Experience, both with EDs and working with each other, was used as resource by staff members when managing the meal. At the unit, most staff members were experienced in the treatment of EDs, and had worked together for several years. They knew each other well, and had an extensive knowledge of working with this patient group. “It is a bit like this: all of us have worked here for a long time. You know what the other is thinking without talking”. They counted on the other person, and expected her or him to think alike. If a staff member viewed her colleagues as being experienced, this affected how they communicated and worked together during a meal.

I know that if I sat together with someone from my work team, someone I trust blindly, that I work with all the time. That I know I communicate well with. I can’t remember the last time I said – you look after her, and I will look after her (Sarah, child welfare officer).

Sarah exemplifies how being with a more experienced colleague felt safer, and how experiences informed staff members’ expectations to each other. They trusted the other to know the “system”, the unspoken rules and structures. Knowing the other person well made verbal communication almost unnecessary. However, if one of the staff members was less experienced, or was a student/temporal staff, the most experienced automatically assumed more responsibility.

If it was a temporary (or less experienced) staff member, it would clearly have made a difference in communication. I would have probably felt a need to define which of the patients I would pay extra attention to. If the staff had been a member of the staff group, it wouldn’t have. If it’s new staff, you have to check that you are mentally on the same page concerning what is to be done (Martha, social worker).

As Martha explained above, staff adjusted their own behavior according to the colleagues’ level of experience, and then the division of labor became more explicit and less “natural”. In the excerpt below, one staff member describes how her collaboration with her colleague was affected by her feeling of being the most experienced.

It is important to observe M (patient), who doesn’t eat well, if you don’t pay attention. It wasn’t really my task … but I had it in my peripheral vision that she should eat properly. I paid attention to how she was doing with food (…). I guess I took on a bit more than I needed to. (…) It wasn’t collaboration. I kind of instructed my colleague. (….). She is absolutely qualified, but she is newer than me (Caroline, nurse).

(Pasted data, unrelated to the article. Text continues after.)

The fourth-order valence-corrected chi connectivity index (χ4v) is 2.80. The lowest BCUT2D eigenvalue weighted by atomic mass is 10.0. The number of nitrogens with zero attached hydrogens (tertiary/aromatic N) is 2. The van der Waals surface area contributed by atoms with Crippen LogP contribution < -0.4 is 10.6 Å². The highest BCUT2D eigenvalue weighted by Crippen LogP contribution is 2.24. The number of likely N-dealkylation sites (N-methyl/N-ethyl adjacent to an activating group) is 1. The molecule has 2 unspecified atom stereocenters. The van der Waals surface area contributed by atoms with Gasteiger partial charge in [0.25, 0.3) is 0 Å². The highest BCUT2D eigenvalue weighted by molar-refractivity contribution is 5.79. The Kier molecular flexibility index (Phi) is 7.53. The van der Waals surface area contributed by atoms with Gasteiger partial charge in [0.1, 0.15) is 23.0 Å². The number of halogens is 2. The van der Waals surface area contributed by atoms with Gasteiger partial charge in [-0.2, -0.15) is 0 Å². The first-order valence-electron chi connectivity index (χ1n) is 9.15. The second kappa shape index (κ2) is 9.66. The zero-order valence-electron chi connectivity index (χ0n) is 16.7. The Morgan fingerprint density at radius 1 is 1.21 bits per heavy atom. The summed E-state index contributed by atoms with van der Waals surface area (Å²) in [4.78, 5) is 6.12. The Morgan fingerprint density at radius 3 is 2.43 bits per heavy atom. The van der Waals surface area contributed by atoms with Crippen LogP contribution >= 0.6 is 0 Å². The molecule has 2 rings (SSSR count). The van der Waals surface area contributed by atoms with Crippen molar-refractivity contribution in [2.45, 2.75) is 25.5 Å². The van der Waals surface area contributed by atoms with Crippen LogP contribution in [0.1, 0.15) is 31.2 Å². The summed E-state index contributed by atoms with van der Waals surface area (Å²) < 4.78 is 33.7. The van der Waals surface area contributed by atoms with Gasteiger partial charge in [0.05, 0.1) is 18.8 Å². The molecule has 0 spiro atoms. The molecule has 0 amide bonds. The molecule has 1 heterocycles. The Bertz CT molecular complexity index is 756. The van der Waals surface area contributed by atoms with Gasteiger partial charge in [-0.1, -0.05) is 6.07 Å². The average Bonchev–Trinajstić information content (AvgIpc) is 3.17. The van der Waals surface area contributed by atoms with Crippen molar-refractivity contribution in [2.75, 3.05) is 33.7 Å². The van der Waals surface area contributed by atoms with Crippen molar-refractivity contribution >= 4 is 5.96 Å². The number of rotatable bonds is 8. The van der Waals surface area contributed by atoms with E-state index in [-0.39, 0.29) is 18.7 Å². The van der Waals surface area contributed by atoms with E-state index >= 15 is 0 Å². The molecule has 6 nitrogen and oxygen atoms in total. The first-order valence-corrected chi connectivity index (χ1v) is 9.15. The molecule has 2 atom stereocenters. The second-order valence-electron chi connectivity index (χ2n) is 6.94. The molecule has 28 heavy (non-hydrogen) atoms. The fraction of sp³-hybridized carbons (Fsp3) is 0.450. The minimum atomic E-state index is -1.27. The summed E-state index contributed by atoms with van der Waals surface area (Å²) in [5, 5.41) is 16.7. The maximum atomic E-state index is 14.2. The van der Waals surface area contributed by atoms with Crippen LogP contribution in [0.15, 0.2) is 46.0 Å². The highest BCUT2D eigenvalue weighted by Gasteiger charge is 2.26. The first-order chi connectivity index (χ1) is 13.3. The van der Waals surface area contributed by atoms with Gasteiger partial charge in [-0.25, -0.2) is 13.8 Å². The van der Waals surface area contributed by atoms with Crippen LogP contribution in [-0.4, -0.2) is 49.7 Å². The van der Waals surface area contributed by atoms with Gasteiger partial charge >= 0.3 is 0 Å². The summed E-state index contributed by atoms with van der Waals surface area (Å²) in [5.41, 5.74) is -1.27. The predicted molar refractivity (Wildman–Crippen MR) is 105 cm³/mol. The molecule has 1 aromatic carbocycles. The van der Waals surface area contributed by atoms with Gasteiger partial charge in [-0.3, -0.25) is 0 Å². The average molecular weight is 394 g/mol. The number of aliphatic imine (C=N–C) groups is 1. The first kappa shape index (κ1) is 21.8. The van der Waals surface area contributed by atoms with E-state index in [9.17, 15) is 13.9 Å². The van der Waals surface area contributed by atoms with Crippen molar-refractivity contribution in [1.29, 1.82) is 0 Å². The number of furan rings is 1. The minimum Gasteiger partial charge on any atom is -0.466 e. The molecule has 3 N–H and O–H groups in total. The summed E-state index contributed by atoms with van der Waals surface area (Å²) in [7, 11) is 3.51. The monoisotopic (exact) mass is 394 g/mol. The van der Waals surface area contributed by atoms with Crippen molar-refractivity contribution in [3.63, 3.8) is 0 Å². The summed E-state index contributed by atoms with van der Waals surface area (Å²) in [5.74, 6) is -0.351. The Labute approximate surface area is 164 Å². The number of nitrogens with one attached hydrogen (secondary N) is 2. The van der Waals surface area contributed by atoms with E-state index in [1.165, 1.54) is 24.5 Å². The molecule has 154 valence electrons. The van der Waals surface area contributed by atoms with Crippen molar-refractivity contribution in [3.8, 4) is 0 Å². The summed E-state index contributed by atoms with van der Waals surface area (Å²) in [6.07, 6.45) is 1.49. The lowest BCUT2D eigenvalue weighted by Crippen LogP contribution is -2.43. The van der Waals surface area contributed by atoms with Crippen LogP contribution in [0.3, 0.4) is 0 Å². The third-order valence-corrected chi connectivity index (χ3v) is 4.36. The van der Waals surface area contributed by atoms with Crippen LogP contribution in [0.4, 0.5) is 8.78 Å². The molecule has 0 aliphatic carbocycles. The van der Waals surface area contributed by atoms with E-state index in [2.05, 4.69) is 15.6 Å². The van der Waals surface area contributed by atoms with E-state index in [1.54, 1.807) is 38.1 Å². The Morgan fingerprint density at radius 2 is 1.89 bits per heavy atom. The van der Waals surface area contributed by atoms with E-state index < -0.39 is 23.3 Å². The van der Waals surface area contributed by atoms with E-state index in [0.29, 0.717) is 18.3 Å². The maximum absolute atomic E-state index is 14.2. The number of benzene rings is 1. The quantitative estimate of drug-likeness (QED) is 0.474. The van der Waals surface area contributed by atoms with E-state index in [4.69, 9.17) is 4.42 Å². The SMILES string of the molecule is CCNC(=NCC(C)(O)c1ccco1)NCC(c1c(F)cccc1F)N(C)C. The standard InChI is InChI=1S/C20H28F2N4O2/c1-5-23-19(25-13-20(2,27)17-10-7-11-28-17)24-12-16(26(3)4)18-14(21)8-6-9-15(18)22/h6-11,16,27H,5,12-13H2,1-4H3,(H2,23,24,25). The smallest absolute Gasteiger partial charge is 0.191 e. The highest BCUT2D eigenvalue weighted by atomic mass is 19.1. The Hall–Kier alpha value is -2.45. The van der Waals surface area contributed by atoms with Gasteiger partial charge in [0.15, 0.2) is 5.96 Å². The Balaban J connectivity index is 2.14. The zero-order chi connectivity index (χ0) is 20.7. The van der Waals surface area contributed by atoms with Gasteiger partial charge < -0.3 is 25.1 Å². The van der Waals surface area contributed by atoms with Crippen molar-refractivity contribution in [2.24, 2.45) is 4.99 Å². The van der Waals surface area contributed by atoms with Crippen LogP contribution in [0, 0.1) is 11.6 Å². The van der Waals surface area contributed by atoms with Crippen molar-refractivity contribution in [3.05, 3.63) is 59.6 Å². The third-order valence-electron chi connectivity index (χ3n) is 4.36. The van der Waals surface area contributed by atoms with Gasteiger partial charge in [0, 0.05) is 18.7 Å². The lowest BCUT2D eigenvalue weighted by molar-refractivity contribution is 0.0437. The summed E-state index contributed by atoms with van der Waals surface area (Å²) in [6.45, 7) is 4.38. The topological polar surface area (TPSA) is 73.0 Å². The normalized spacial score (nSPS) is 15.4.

As illustrated above, when there was a difference in the level of experience between participating staff members, a more instructive form replaced the collaborative nature of the relationship.

Discussion

This study explored staff collaborative strategies used to support therapeutic goals during mealtimes on EDUs. Findings suggest that underlying rules appeared to mediate staff collaboration, regulated the division of labor and the preferred modes of communication between the staff members. Three main themes exemplify this finding, including strategic seating arrangements, verbal and nonverbal communication, and level of experience.

According to Engeström [24], the continuity in strings of actions constitute an activity, and is accounted for by the existence of habitual scripts that dictate the normal order of actions. According to our participants, the rationale for strategic seating is that it facilitates division of labor and continuity in the strings of actions included in the activity without the need to verbally communicate roles. The interviews indicated that the most important rule that influences staff collaboration, and division of labor in particular, was strategic seating. This is in line with what we found in our observations of the internal meal structure [15], where staff reserved or sought the middle seats during most of the observed meals, suggesting behavior in accordance with strong, interactive scripts. The analysis of the interviews supports the observation of scripted behavior by staff, and scripts can be a possible explanation for the seemingly implicit nature of staff collaboration during mealtimes. Engaging in routine or familiar work tasks reinforces what is already known by the community. These aspects of teamwork are important for refining procedures and performing tasks with a minimum of conscious thought [31]. However, Engeström [24] argues that scripted behavior does not include motive, a key theme within CHAT. The motive gives continuity to the script as embedded in the object of activity, in our case, mealtime management [ibid]. The knowledge in use in professional practice is selected, made relevant and organized according to the motives that form practice [17]. Staff members’ scripted behavior when collaborating during meals can thus be viewed as more than a habit, and rather a product of historically accumulated experience of how best to perform various actions constituting mealtime management. Additionally, seating arrangements are part of the physical environment, and can consequently be viewed as a physical artifact that facilitates the division of labor and reduces the need for explicit articulation efforts. Multiple people can thus easily integrate their contribution through the use of physical artifacts and the shared workspace [1].